Myths and Folklore

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Why are Myths Important?

When one reads about the ghosts of Devon, or about its myths in general, it's hard to ignore the degree to which mythology has impacted its culture.  Each ghost story or legend flags up a new one, some oft reported, and some one-time anecdotes of specters or pixies.  The spirit (if you’ll pardon the pun) and atmosphere of myth permeates and penetrates the walls of even the youngest and most secular places in Devon.

When one observes the landscapes and cultures of Devon, it is not surprising to see this level of interest and concern in the supernatural.  It is such a pervasive part of this part of the world and its understanding of itself.  To see just how clearly these stories build, layer, and perpetuate, one needs only put on the hat of an anthropologist, and follow in the footsteps of earlier folklorists.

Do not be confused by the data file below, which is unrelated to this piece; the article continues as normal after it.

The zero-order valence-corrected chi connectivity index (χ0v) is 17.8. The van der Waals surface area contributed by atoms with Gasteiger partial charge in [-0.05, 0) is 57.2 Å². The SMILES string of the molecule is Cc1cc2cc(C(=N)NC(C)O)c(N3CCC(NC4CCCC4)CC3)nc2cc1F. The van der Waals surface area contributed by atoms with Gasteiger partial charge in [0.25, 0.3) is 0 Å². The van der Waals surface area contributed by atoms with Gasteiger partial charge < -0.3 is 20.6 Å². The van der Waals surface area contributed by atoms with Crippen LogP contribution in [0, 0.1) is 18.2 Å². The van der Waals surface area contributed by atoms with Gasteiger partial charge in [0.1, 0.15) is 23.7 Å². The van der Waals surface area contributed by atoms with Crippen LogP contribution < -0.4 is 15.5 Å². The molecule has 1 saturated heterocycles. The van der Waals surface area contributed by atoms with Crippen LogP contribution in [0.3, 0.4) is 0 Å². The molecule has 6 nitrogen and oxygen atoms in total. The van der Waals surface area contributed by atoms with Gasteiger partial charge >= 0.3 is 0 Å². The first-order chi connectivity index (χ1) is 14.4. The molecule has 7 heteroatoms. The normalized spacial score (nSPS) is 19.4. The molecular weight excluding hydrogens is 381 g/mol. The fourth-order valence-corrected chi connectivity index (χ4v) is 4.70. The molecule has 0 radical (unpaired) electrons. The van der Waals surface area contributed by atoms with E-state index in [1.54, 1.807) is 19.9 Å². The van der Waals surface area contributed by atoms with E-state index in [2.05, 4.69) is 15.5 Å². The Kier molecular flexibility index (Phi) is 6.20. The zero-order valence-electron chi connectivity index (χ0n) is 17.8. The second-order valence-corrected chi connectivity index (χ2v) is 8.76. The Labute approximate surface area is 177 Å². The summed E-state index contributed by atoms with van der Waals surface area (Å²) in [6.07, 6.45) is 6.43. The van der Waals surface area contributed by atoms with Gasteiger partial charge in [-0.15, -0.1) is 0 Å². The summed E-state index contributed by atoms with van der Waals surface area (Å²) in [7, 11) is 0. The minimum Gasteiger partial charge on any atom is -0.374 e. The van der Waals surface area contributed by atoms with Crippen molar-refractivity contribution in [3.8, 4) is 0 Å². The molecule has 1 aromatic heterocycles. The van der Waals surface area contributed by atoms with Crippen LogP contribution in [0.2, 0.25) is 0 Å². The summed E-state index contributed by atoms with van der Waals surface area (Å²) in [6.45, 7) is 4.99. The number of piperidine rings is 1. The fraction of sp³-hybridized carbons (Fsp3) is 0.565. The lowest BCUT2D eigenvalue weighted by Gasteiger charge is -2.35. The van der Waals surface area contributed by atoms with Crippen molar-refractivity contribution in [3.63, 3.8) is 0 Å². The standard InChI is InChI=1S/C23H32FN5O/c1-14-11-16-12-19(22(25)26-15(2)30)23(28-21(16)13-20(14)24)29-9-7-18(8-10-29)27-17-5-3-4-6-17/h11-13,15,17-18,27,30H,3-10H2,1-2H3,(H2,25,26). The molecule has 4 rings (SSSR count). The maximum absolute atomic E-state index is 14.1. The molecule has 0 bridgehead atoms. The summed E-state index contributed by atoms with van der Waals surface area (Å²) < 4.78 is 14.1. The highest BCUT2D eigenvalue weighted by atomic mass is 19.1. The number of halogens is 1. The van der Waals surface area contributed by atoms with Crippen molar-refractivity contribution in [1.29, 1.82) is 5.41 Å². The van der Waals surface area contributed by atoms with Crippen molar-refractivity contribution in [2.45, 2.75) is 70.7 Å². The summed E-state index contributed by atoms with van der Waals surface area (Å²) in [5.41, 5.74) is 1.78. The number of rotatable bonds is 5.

Folklore is important for a variety of reasons.  It ties a people together, and ties those people to the place or places they live and work.  The perpetuation and distillation of stories like that of the Hairy Hands create shared cultural memories and experiences, which help to tie people together.  Sometimes, it can be as practical as a story that was made to amuse, or a cautionary tale for young children, to deter them from walking into the woods alone, but other times, a myth can encapsulate or preserve the mindset of an entire culture, talk about their anxieties, their fears, or the things they celebrate.  This is why in some way, though you can never cover every variation of every myth, each bit of legend is vital for understand a place and its people, and how those things intermingle and grow.

Certainly, this is what folklorists such as Devon’s own Sabine Baring-Gould postulate, and what we do as well.

Authored by Emily Daluga, Alana Gale, and Alex Kirshy


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Ghosts header image in the public domain